General Motors' Opel Mokka is the most popular SUV in October, with 2,712 new registrations in Germany. Image source: General Motors.
Europe has long been a pain in the rear for investors in major global automakers. It's frustrating to sell vehicles in the world's third-largest market only to burn through profits in the region. That said, Europe's automotive market has gradually improved since the financial crisis, and if the progress made in 2015 continues throughout next year, automakers such as Ford Motor Company (NYSE: F) and General Motors (NYSE: GM) should finally be able to add profits from Europe to their total bottom lines.
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Tuesday's release of European vehicle registrations showed another trend higher, albeit at a slower pace; here are the highlights.
By the numbers Looking specifically at the European Union's passenger car market during October, it marked the 26thconsecutive month of growth, with registrations increasing by 2.9%. However, the momentum definitely slowed in all major markets. For context, the 2.9% year-over-year gain was the slowest growth pace since May 2015, which posted a 1.3% gain. Furthermore, October's 2.9% gain was a far cry from June's, July's, August's, and September's sequential gains of 14.6%, 9.5%, 11.2%, and 9.8%, respectively. But hey, a gain is a gain -- investors will take that in Europe, at this point.
Image source: European Automobiles Manufacturers Association.
Automaker highlights and lowlights Ford's registrations across the entire European Union were up 1.7% in October and 6.5% year to date. The latter figure checks in slightly behind the European Union's 8.2% total increase in passenger car registrations, lowering Ford's market share from 7.5% to 7.3% through the first 10 months of the year.
Narrowing it down to Ford's traditional 20 markets, which it gauges to be a better reflection of the automaker's business focus, the automaker checked in with a total vehicle registration increase of 3% in October and 9% year to date. That left Ford's market share of 7.7% in October flat year over year, and a slight increase to 8.1% year to date for Ford's traditional 20 European markets.
There were a couple of other interesting developments for Ford in Europe recently. The Mustang, which is selling for the first time overseas this year, has sold more than 10,000 units since the books opened in January. Another sports car, Ford's Focus ST, recorded sales doubling since the expanded petrol and diesel engine lineup hit the roads this year -- also topping 10,000 through the first 10 months of the year.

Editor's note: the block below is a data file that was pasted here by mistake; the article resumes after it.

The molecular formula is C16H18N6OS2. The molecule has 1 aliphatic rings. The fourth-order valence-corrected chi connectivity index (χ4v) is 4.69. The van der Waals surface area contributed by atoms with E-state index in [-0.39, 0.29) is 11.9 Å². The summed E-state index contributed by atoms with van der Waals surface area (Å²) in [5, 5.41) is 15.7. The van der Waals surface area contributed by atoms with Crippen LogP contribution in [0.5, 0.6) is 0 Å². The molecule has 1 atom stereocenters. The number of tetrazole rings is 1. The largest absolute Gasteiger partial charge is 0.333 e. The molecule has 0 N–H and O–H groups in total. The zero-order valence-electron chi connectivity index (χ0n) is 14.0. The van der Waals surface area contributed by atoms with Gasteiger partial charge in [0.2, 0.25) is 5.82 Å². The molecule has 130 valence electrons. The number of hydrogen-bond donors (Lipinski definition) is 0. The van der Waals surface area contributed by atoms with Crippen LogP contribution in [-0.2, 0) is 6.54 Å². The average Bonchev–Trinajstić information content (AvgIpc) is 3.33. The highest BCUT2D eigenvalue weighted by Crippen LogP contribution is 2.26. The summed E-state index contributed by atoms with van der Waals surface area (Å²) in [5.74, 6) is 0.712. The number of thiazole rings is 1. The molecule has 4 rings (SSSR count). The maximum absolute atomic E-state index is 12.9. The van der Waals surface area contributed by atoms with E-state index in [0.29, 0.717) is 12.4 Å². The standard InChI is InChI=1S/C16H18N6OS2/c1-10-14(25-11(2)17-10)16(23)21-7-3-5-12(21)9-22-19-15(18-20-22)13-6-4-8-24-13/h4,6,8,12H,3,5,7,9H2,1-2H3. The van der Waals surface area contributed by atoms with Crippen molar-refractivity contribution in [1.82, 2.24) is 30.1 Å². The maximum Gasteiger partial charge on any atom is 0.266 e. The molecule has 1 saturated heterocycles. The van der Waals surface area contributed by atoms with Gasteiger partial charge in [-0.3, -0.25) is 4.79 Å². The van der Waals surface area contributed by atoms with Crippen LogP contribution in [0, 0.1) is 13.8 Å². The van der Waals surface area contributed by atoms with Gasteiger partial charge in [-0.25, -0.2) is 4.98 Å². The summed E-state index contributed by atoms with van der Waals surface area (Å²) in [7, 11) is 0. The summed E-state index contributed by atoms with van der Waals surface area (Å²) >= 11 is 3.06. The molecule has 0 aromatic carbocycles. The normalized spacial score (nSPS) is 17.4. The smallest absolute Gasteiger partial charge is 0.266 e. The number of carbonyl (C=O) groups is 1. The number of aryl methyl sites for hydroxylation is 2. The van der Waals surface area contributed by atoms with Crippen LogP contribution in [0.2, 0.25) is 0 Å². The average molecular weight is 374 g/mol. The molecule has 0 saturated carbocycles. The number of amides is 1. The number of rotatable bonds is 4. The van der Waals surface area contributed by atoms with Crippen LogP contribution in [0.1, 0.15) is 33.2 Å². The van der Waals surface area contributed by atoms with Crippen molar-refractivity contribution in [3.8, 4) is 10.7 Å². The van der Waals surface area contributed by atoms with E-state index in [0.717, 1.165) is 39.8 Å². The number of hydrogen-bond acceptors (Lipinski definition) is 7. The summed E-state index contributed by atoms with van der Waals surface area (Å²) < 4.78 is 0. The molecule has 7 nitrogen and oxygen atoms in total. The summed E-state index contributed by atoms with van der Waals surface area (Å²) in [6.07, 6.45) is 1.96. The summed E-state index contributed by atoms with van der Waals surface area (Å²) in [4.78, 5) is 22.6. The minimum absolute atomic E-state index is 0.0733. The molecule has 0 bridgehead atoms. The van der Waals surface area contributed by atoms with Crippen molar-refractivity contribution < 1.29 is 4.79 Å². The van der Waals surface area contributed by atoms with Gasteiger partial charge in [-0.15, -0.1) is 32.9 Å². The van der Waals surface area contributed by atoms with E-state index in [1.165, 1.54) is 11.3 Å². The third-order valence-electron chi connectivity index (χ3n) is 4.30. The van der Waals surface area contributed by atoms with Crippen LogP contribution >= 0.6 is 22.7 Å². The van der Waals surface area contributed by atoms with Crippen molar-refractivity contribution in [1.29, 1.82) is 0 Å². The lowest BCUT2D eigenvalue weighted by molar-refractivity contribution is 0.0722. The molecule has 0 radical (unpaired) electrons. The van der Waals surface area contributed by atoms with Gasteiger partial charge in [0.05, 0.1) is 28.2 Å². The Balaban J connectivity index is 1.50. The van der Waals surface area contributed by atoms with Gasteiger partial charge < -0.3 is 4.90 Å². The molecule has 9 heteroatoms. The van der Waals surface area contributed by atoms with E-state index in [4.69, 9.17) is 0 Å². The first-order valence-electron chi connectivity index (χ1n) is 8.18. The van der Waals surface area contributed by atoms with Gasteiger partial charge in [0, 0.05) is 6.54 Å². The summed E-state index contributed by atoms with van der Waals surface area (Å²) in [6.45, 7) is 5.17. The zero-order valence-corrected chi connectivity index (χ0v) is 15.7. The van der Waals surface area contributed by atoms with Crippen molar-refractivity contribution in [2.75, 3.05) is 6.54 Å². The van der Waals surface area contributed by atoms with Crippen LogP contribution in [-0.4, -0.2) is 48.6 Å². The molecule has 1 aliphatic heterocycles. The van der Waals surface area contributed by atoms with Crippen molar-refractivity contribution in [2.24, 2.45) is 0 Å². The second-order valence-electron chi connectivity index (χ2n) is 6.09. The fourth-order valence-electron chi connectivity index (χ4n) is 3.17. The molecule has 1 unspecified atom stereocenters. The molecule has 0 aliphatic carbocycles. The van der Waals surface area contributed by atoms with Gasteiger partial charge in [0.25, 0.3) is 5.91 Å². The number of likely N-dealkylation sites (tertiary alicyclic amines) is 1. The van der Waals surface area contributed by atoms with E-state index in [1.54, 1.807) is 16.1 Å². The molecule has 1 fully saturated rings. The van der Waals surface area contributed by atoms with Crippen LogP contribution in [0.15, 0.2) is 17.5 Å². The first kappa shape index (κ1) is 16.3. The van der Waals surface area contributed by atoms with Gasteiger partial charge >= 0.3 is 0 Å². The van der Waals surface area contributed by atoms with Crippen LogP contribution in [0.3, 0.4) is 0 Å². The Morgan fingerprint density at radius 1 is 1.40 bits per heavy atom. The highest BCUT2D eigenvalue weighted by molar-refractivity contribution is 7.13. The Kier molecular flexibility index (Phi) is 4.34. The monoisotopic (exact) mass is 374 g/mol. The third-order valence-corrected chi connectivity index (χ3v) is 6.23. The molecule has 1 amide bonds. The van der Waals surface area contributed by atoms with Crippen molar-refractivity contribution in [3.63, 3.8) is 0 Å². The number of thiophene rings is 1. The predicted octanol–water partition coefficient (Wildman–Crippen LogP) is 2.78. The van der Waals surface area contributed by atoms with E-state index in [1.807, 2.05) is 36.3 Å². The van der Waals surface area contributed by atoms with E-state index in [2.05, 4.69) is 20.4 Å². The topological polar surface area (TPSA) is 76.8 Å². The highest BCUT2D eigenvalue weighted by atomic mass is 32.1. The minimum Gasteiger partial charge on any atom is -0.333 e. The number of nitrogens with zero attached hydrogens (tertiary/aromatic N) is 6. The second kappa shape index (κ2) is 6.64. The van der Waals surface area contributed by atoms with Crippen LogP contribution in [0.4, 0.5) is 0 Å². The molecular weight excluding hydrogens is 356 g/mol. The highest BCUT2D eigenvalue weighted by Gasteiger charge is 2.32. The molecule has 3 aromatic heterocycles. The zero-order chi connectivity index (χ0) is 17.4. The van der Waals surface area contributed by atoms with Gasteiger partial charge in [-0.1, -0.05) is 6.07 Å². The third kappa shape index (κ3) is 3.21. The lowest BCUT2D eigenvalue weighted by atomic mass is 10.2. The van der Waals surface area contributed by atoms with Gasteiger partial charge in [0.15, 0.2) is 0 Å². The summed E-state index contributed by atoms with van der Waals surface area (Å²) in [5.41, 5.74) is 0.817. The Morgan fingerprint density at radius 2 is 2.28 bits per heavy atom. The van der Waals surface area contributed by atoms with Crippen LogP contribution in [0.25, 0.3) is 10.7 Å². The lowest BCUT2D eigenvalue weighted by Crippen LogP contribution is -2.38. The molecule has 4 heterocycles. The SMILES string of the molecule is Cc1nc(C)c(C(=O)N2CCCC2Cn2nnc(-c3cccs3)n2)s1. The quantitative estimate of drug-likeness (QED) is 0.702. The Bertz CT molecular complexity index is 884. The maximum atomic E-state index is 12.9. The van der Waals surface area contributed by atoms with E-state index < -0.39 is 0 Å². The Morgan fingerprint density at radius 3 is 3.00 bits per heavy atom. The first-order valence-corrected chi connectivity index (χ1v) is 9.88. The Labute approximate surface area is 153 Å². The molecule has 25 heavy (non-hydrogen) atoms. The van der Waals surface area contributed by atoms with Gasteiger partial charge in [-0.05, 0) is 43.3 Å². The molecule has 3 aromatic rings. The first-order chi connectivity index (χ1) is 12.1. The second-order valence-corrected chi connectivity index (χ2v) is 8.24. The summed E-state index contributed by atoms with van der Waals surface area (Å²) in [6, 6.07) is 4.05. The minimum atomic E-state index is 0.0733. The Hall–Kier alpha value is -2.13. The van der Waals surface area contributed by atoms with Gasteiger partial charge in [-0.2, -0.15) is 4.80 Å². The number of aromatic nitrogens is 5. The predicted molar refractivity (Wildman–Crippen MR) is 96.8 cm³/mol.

One of the larger surprises was Volkswagen Group , which continues to deal with the fallout from its diesel emissions scandal. While Volkswagen Group's total registrations are 6.4% higher year to date, compared to last year, its market share through the first 10 months dropped from 25.3% to 24.9%. Looking only at October figures, Volkswagen Group's market share dropped from 25.9% last year to 25.1%. The scandal is certainly having a negative impact on Volkswagen Group's market share, and the worst may be yet to come.
General Motors' Opel Group posted a 2.7% decline in October registrations in the European Union, which lowered its market share from 6.5% a year ago to 6.1%. Opel's year-to-date sales have only increased 0.9% through the first 10 months of 2015. However, both statistics appear worse than they will be going forward because GM decided to pull its Chevrolet operations out of Europe, but those registrations are still in last year's figures, which make year-over-year comparisons more difficult.
A bright spot for General Motors investors is that Opel had a strong October performance in Germany, the European Union's largest country by registration totals. Opel posted its best October market share since 2011 at 7% and recorded more than 19,600 new passenger car registrations, which was a 6.3% gain compared to last year's October.
Slowly but surely, automakers, and Europe's automotive market, are making progress. It's been a long road for investors, who had hoped to see a faster recovery in Europe, which would have added profits to automakers' bottom lines as soon as this year. However, if this momentum continues into 2016, expect next year to be the final breakthrough for profitability.
The article Major Automakers' Progress in Europe Continues, but Momentum Slows originally appeared on Fool.com.
Daniel Miller owns shares of Ford and General Motors. The Motley Fool recommends Ford and General Motors. Try any of our Foolish newsletter services free for 30 days. We Fools may not all hold the same opinions, but we all believe that considering a diverse range of insights makes us better investors. The Motley Fool has a disclosure policy.
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